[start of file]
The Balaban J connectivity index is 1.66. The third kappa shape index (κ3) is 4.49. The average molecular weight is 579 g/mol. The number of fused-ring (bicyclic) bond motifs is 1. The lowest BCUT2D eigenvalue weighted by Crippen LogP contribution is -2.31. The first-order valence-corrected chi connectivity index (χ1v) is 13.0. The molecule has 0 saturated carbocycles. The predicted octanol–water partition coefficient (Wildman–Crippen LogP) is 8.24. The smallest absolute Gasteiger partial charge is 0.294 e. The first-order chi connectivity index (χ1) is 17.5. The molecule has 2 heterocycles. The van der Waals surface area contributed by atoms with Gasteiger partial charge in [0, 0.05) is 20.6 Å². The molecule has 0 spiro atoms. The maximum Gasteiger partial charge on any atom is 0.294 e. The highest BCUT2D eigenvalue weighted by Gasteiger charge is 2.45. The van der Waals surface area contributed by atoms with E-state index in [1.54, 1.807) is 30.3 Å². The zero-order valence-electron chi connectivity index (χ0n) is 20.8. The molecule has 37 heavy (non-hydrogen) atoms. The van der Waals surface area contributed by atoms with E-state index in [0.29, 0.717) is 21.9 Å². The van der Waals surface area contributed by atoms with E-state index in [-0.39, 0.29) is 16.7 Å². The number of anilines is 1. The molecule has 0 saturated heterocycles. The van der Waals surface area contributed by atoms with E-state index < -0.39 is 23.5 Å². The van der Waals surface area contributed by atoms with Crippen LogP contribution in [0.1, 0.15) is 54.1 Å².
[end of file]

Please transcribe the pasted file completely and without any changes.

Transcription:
The Balaban J connectivity index is 1.66. The third kappa shape index (κ3) is 4.49. The average molecular weight is 579 g/mol. The number of fused-ring (bicyclic) bond motifs is 1. The lowest BCUT2D eigenvalue weighted by Crippen LogP contribution is -2.31. The first-order valence-corrected chi connectivity index (χ1v) is 13.0. The molecule has 0 saturated carbocycles. The predicted octanol–water partition coefficient (Wildman–Crippen LogP) is 8.24. The smallest absolute Gasteiger partial charge is 0.294 e. The first-order chi connectivity index (χ1) is 17.5. The molecule has 2 heterocycles. The van der Waals surface area contributed by atoms with Gasteiger partial charge in [0, 0.05) is 20.6 Å². The molecule has 0 spiro atoms. The maximum Gasteiger partial charge on any atom is 0.294 e. The highest BCUT2D eigenvalue weighted by Gasteiger charge is 2.45. The van der Waals surface area contributed by atoms with E-state index in [1.54, 1.807) is 30.3 Å². The zero-order valence-electron chi connectivity index (χ0n) is 20.8. The molecule has 37 heavy (non-hydrogen) atoms. The van der Waals surface area contributed by atoms with E-state index in [0.29, 0.717) is 21.9 Å². The van der Waals surface area contributed by atoms with E-state index in [-0.39, 0.29) is 16.7 Å². The number of anilines is 1. The molecule has 0 saturated heterocycles. The van der Waals surface area contributed by atoms with E-state index < -0.39 is 23.5 Å². The van der Waals surface area contributed by atoms with Crippen LogP contribution in [0.1, 0.15) is 54.1 Å².